- Denial of promotions – When a group of employees becomes eligible for a pay raise, the employer grants raises to the men and the childless women, but not to the women who have become mothers since the last time they were eligible for a pay raise.
- Unlawful termination of employment – The employer announces a “corporate restructuring,” in which the company terminates the positions of the three Black employees but does not terminate the positions of any of the 17 White employees.
- Hostile work environment, also known as harassment – Employees call an Asian-American employee by a derogatory nickname, repeat racist jokes from movies in the employee’s presence, and decorate their cubicles with anti-Asian caricatures.
- Retaliation – The employee in the above example complains to human resources about the behavior that her co-workers display toward her, and which her direct supervisor has done nothing to stop. When the employee’s contract is up for renewal, the employer does not renew it, and the reasons it gives for not renewing her contract are baseless. It is also retaliation if an employee who always received good annual performance evaluations when he was single suddenly gets a negative evaluation after attending the company Christmas party with his husband. When the employee appeals the evaluation, the employer terminates his employment.
What to Do if You Experience Discrimination in the Workplace
If employers simply stopped engaging in discriminatory behavior the minute employees notified them of it, the employment discrimination lawyers would not be very busy. Sometimes filing a complaint with the human resources office is all it takes to make employers correct their discriminatory actions; the employer realizes that there is a real possibility that the employee will take legal action against them, and the employer does not want to risk getting sued. More often, though, things get uglier when the employee complains.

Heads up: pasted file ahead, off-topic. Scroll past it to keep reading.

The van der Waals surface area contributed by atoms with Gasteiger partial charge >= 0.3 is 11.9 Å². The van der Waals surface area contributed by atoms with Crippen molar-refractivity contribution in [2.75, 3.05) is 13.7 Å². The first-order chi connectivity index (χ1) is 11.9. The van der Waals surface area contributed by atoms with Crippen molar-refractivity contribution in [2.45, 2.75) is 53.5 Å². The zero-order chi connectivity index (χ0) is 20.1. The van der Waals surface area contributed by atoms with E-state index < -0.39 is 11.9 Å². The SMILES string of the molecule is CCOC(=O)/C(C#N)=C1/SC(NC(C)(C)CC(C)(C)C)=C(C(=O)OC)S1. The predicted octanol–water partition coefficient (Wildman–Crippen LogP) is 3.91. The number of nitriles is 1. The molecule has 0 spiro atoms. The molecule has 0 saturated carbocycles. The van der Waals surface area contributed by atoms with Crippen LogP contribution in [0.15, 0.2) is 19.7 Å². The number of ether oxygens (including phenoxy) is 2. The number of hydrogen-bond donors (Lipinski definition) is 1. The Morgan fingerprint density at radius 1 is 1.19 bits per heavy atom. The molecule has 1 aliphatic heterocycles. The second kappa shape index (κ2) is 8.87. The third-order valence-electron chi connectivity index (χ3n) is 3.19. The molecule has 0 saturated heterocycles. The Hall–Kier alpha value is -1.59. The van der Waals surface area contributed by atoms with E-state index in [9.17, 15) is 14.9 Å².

If you are worried that the harassment or unfair treatment you are getting at work will get worse if you complain to your employer, you should contact an Alabama employment discrimination lawyer even before you confront your employer. Your lawyer will help you gather and organize the documentation you need to present an airtight case. Depending on your situation, the best move may be to try to work things out with your employer or go straight to the Equal Employment Opportunity Commission.
Alabama Employment Discrimination Laws
For most types of employment discrimination, Alabama does not have its own state laws separate from the federal law. The only state-specific employment discrimination law applies to age discrimination. According to Alabama law, employers may not discriminate against employees aged 40 or older on the basis of age. This law applies to companies with 20 or more employees.
Contact an Alabama Employment Discrimination Lawyer
Do not be intimidated if your employer threatens to fire you and ruin your future job prospects if you complain about job discrimination. The law protects workers from many kinds of employment discrimination, from retaliation and unfairly negative performance reviews to unfair termination of employment. Contact the Alabama employment discrimination lawyers at HKM Employment Attorneys LLP to set up a consultation.